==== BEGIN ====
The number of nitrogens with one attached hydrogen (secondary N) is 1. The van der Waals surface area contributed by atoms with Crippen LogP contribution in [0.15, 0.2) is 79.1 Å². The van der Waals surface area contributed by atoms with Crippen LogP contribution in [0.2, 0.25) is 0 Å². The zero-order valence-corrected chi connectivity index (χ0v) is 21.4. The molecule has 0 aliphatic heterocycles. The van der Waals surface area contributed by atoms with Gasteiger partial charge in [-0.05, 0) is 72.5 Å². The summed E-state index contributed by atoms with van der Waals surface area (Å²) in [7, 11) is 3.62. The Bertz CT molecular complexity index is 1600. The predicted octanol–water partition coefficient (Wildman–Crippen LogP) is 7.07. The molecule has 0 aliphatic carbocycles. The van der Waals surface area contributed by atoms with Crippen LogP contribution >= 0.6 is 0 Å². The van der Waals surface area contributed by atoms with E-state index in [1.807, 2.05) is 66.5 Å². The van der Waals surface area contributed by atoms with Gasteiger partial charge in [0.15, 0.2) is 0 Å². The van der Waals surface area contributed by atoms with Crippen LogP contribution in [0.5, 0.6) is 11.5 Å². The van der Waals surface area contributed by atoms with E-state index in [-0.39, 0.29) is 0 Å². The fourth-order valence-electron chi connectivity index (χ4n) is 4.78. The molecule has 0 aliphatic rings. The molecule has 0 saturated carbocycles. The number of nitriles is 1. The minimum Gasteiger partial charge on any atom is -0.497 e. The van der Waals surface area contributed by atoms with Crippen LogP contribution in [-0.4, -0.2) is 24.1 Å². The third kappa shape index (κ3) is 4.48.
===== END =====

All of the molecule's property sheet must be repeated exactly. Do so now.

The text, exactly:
The number of nitrogens with one attached hydrogen (secondary N) is 1. The van der Waals surface area contributed by atoms with Crippen LogP contribution in [0.15, 0.2) is 79.1 Å². The van der Waals surface area contributed by atoms with Crippen LogP contribution in [0.2, 0.25) is 0 Å². The zero-order valence-corrected chi connectivity index (χ0v) is 21.4. The molecule has 0 aliphatic heterocycles. The van der Waals surface area contributed by atoms with Gasteiger partial charge in [-0.05, 0) is 72.5 Å². The summed E-state index contributed by atoms with van der Waals surface area (Å²) in [7, 11) is 3.62. The Bertz CT molecular complexity index is 1600. The predicted octanol–water partition coefficient (Wildman–Crippen LogP) is 7.07. The molecule has 0 aliphatic carbocycles. The van der Waals surface area contributed by atoms with Crippen LogP contribution >= 0.6 is 0 Å². The van der Waals surface area contributed by atoms with E-state index in [1.807, 2.05) is 66.5 Å². The van der Waals surface area contributed by atoms with Gasteiger partial charge in [0.15, 0.2) is 0 Å². The van der Waals surface area contributed by atoms with Crippen LogP contribution in [0.5, 0.6) is 11.5 Å². The van der Waals surface area contributed by atoms with E-state index in [-0.39, 0.29) is 0 Å². The fourth-order valence-electron chi connectivity index (χ4n) is 4.78. The molecule has 0 aliphatic rings. The molecule has 0 saturated carbocycles. The number of nitriles is 1. The minimum Gasteiger partial charge on any atom is -0.497 e. The van der Waals surface area contributed by atoms with Crippen LogP contribution in [-0.4, -0.2) is 24.1 Å². The third kappa shape index (κ3) is 4.48.